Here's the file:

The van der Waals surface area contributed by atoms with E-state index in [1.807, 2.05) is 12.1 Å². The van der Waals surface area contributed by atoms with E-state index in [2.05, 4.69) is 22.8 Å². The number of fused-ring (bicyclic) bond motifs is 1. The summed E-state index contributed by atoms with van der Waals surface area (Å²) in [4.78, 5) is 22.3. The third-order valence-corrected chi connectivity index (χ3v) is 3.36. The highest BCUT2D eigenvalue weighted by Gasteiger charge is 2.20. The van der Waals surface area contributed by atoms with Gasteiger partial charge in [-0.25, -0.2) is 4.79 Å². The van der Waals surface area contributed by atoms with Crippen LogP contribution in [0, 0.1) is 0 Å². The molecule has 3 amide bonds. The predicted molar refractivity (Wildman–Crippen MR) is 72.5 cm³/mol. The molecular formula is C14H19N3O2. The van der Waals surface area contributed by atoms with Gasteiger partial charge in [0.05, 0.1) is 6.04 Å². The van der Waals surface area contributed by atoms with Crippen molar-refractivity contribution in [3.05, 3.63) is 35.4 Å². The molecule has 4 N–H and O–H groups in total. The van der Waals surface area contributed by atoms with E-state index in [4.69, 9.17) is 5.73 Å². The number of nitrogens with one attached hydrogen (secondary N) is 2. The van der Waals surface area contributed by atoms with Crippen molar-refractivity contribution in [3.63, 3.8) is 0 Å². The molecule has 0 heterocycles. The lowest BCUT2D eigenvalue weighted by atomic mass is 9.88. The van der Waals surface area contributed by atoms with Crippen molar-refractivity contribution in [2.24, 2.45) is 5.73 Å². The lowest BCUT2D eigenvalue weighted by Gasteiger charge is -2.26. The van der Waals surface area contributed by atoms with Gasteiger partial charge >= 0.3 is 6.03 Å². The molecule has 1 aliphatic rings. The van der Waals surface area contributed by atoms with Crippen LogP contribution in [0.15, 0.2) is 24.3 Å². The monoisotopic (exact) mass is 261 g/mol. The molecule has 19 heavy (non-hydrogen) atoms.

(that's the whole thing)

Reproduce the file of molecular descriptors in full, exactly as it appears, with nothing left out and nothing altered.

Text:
The van der Waals surface area contributed by atoms with E-state index in [1.807, 2.05) is 12.1 Å². The van der Waals surface area contributed by atoms with E-state index in [2.05, 4.69) is 22.8 Å². The number of fused-ring (bicyclic) bond motifs is 1. The summed E-state index contributed by atoms with van der Waals surface area (Å²) in [4.78, 5) is 22.3. The third-order valence-corrected chi connectivity index (χ3v) is 3.36. The highest BCUT2D eigenvalue weighted by Gasteiger charge is 2.20. The van der Waals surface area contributed by atoms with Gasteiger partial charge in [-0.25, -0.2) is 4.79 Å². The van der Waals surface area contributed by atoms with Crippen LogP contribution in [0, 0.1) is 0 Å². The molecule has 3 amide bonds. The predicted molar refractivity (Wildman–Crippen MR) is 72.5 cm³/mol. The molecular formula is C14H19N3O2. The van der Waals surface area contributed by atoms with Gasteiger partial charge in [0.05, 0.1) is 6.04 Å². The van der Waals surface area contributed by atoms with Crippen molar-refractivity contribution in [3.05, 3.63) is 35.4 Å². The molecule has 4 N–H and O–H groups in total. The van der Waals surface area contributed by atoms with E-state index in [4.69, 9.17) is 5.73 Å². The number of nitrogens with one attached hydrogen (secondary N) is 2. The van der Waals surface area contributed by atoms with Crippen molar-refractivity contribution in [3.63, 3.8) is 0 Å². The molecule has 0 heterocycles. The lowest BCUT2D eigenvalue weighted by atomic mass is 9.88. The van der Waals surface area contributed by atoms with Crippen molar-refractivity contribution in [2.24, 2.45) is 5.73 Å². The lowest BCUT2D eigenvalue weighted by Gasteiger charge is -2.26. The van der Waals surface area contributed by atoms with Gasteiger partial charge >= 0.3 is 6.03 Å². The molecule has 1 aliphatic rings. The van der Waals surface area contributed by atoms with Crippen LogP contribution in [0.15, 0.2) is 24.3 Å². The monoisotopic (exact) mass is 261 g/mol. The molecule has 19 heavy (non-hydrogen) atoms.